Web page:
Raincoast has been pushing the concept of animal welfare considerations in wildlife management. The topic was addressed at the 19th Annual Conference of The Wildlife Society where Raincoast’s Drs Paul Paquet and Chris Darimont presented two papers.
Linking Animal and Conservation Ethics~ A Challenge in Conservation
This session drew on experts in wildlife ecology, social science, environmental ethics, history, and advocacy to address one of the most pernicious ethical challenges in conservation: the apparent tension between, and the possibility of combining, concerns for animals and concerns for conservation more broadly.
1. Hunting for a Trophy Hunting Ethic
Hunting for a Trophy Hunting Ethic, Chris T. Darimont and Paul C. Paquet
1 U of Victoria/ Raincoast Conservation Foundation, Victoria, BC, Canada;
2 U of Calgary/Raincoast Conservation Foundation, Sidney, BC, Canada.
Trophy hunting, which we define as killing for symbolic recognition of achievement rather than for food or subsistence, figures prominently in wildlife management. Commonly heralded as a successful management “tool” for conserving carnivore populations, most proponents believe trophy hunting can be justified as long as hunts are numerically sustainable. Scholarly opponents, however, often criticize this management model as non-scientific, citing empirical counter-evidence. Public opponents commonly argue that trophy hunting is inconsistent with contemporary societal values, which increasingly respect the welfare of individuals within wild animal populations. We explore these scientific and sociological arguments using the trophy hunt of grizzly bears in British Columbia as a case study. Our examination focuses, however, on an ethical dimension, which is largely absent from wildlife management debate. Invoking the simple but rigorous analytical framework of ‘utilitarianism’, we evaluate the well-being (or utility) gained by the trophy hunter against the well-being lost by a killed bear.
By killing a bear for trophy, the hunter derives no essential needs, like food, shelter or security. Without doubt, however, death of the bear represents the largest loss of well-being possible. The apparent net loss in utility, therefore, provides a strong ethical argument against the hunt. We argue that this ethical analysis renders both scientific and sociological perspectives less relevant. This is because science provides information; it does not justify unethical behavior. Moreover, although sociological and ethical perspectives often arrive at similar conclusions, sociological knowledge can only inform us about what values people hold; it does not provide evidence that they ought to hold these values. With increased dialogue among wildlife professionals, we predict that wildlife policy, including that related to trophy hunting, will progressively embrace ethics as a necessary component of acceptable science and management.
2. What we have a right to do, and what is right to do?
What we have a right to do, and what is right to do?, Paul C. Paquet and Christopher T. Darimont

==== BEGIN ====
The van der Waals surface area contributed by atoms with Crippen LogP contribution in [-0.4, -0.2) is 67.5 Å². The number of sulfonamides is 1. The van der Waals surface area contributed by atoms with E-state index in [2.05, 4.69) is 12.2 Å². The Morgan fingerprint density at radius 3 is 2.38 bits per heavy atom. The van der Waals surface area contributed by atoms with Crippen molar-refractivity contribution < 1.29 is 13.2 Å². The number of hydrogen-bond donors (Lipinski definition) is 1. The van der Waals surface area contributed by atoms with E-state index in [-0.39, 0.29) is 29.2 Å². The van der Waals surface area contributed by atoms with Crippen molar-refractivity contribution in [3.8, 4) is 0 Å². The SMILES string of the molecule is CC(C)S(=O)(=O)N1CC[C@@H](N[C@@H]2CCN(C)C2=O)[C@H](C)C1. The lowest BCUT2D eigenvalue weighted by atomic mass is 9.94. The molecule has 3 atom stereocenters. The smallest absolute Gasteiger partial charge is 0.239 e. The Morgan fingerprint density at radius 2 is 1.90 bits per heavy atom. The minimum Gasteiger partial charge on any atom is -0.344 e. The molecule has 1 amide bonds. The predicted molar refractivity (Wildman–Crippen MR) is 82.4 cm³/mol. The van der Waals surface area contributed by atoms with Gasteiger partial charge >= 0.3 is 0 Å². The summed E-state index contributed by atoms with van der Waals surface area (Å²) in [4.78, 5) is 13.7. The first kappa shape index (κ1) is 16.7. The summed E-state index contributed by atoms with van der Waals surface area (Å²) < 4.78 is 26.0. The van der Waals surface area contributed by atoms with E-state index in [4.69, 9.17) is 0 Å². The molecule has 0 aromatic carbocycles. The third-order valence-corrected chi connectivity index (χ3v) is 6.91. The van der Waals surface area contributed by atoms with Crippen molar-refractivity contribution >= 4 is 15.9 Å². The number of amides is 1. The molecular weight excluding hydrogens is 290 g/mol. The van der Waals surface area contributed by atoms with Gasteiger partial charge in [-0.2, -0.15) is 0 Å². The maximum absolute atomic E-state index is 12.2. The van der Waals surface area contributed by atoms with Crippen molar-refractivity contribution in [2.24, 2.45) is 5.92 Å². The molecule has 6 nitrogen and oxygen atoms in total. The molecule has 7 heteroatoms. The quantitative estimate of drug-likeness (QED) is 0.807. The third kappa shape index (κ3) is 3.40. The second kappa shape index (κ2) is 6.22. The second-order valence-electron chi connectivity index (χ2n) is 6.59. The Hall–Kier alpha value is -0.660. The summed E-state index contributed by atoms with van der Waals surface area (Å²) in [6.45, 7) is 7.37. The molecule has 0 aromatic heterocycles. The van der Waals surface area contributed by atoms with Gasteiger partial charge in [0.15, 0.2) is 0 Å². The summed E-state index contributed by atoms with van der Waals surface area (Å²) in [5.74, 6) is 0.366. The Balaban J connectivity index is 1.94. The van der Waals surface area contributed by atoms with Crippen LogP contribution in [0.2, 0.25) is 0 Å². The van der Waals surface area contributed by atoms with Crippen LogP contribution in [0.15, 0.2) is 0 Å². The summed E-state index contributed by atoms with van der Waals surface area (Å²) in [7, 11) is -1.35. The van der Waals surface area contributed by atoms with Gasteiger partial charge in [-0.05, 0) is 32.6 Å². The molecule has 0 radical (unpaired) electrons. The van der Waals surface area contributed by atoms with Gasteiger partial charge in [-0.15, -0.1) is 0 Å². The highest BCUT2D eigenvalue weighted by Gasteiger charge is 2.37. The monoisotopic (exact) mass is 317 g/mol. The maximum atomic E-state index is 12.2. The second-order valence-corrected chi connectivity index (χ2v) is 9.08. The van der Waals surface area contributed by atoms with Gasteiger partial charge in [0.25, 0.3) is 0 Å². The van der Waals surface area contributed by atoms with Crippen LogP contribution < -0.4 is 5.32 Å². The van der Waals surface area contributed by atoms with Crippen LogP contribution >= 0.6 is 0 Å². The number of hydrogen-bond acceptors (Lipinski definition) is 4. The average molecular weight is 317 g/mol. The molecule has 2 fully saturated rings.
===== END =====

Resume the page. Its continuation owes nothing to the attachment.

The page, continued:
1 Raincoast Conservation Foundation, Sidney, BC, Canada;
2 University of Victoria/Raincoast Conservation Foundation, Sidney, BC, Canada.
Wildlife conservation largely aims to ensure that populations and species survive, and that ecological and evolutionary processes continue. Implicit in these objectives is the principal that species are important to conserve because they are of value intrinsically and to human society. Many conservation scientists and wildlife managers have argued persuasively that the overarching purpose of conserving species justifies sacrificing individual animals for the greater good of populations. Proponents claim that the foundation for this view is rooted firmly in objective science. Therefore, it is argued, differing or contrary views must necessarily subsume. Simply put, these proponents argue that science and the law afford conservationists the right to ignore the welfare of individual animals. Accordingly, concerns of animal welfarists and the public for the well being of individual animals are considered by many conservationists as misplaced because they are non-scientific.
From an ecological and ethical perspective we examine the viewpoints and claims of both conservationists and animal welfarists as they relate to wildlife populations and the individuals comprising those populations. We ask if dogma is trumping scientific evidence and ethics to the detriment of wildlife. If so, are preconceptions causing unnecessary and counterproductive divisions between conservation and animal welfare? We determine that neither science nor ethics support the idea that individuals and their welfare should be ignored or sacrificed in the application of conservation and management. Further, we find there are important connections between animal welfare and conservation – as well as between individuals and populations – that are not widely understood or acknowledged. We conclude that recognizing and embracing these linkages will lead to sound ethical science, and ultimately a more effective framework
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